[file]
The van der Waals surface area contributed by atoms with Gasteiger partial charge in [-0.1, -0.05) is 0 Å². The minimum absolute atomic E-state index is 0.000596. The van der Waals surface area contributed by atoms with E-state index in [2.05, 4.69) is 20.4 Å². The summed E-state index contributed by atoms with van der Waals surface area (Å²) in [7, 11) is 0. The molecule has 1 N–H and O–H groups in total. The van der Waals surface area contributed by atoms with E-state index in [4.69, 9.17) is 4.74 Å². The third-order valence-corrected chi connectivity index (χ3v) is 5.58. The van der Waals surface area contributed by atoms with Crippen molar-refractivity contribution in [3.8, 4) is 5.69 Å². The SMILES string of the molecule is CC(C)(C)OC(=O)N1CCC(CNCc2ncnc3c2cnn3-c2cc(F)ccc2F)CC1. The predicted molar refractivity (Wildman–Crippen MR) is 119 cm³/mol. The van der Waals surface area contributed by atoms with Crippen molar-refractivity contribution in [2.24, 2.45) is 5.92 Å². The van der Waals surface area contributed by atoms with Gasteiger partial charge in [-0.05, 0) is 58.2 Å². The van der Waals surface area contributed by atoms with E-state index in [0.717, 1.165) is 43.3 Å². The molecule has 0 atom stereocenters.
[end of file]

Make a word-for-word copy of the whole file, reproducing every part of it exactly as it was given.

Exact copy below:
The van der Waals surface area contributed by atoms with Gasteiger partial charge in [-0.1, -0.05) is 0 Å². The minimum absolute atomic E-state index is 0.000596. The van der Waals surface area contributed by atoms with E-state index in [2.05, 4.69) is 20.4 Å². The summed E-state index contributed by atoms with van der Waals surface area (Å²) in [7, 11) is 0. The molecule has 1 N–H and O–H groups in total. The van der Waals surface area contributed by atoms with E-state index in [4.69, 9.17) is 4.74 Å². The third-order valence-corrected chi connectivity index (χ3v) is 5.58. The van der Waals surface area contributed by atoms with Crippen molar-refractivity contribution in [3.8, 4) is 5.69 Å². The SMILES string of the molecule is CC(C)(C)OC(=O)N1CCC(CNCc2ncnc3c2cnn3-c2cc(F)ccc2F)CC1. The predicted molar refractivity (Wildman–Crippen MR) is 119 cm³/mol. The van der Waals surface area contributed by atoms with Crippen molar-refractivity contribution in [2.24, 2.45) is 5.92 Å². The van der Waals surface area contributed by atoms with Gasteiger partial charge in [-0.05, 0) is 58.2 Å². The van der Waals surface area contributed by atoms with E-state index in [0.717, 1.165) is 43.3 Å². The molecule has 0 atom stereocenters.